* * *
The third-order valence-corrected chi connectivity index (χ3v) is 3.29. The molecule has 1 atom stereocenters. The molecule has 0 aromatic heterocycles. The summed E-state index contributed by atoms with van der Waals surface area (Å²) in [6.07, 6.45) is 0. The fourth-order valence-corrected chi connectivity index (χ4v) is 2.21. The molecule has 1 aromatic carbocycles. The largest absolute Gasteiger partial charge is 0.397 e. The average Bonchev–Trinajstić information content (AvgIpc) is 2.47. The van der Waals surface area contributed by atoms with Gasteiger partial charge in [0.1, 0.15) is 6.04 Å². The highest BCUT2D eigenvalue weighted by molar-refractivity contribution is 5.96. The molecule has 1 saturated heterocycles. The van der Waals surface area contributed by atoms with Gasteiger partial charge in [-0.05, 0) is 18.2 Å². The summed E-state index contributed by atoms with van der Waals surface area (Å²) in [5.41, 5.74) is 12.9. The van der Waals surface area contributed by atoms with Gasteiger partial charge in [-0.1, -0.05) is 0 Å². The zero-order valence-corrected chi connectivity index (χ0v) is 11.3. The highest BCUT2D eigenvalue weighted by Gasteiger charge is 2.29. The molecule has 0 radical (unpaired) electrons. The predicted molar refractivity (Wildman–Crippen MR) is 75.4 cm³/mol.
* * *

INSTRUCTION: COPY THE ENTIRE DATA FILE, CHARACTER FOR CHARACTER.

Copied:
The third-order valence-corrected chi connectivity index (χ3v) is 3.29. The molecule has 1 atom stereocenters. The molecule has 0 aromatic heterocycles. The summed E-state index contributed by atoms with van der Waals surface area (Å²) in [6.07, 6.45) is 0. The fourth-order valence-corrected chi connectivity index (χ4v) is 2.21. The molecule has 1 aromatic carbocycles. The largest absolute Gasteiger partial charge is 0.397 e. The average Bonchev–Trinajstić information content (AvgIpc) is 2.47. The van der Waals surface area contributed by atoms with Gasteiger partial charge in [0.1, 0.15) is 6.04 Å². The highest BCUT2D eigenvalue weighted by molar-refractivity contribution is 5.96. The molecule has 1 saturated heterocycles. The van der Waals surface area contributed by atoms with Gasteiger partial charge in [-0.05, 0) is 18.2 Å². The summed E-state index contributed by atoms with van der Waals surface area (Å²) in [5.41, 5.74) is 12.9. The van der Waals surface area contributed by atoms with Gasteiger partial charge in [-0.1, -0.05) is 0 Å². The zero-order valence-corrected chi connectivity index (χ0v) is 11.3. The highest BCUT2D eigenvalue weighted by Gasteiger charge is 2.29. The molecule has 0 radical (unpaired) electrons. The predicted molar refractivity (Wildman–Crippen MR) is 75.4 cm³/mol.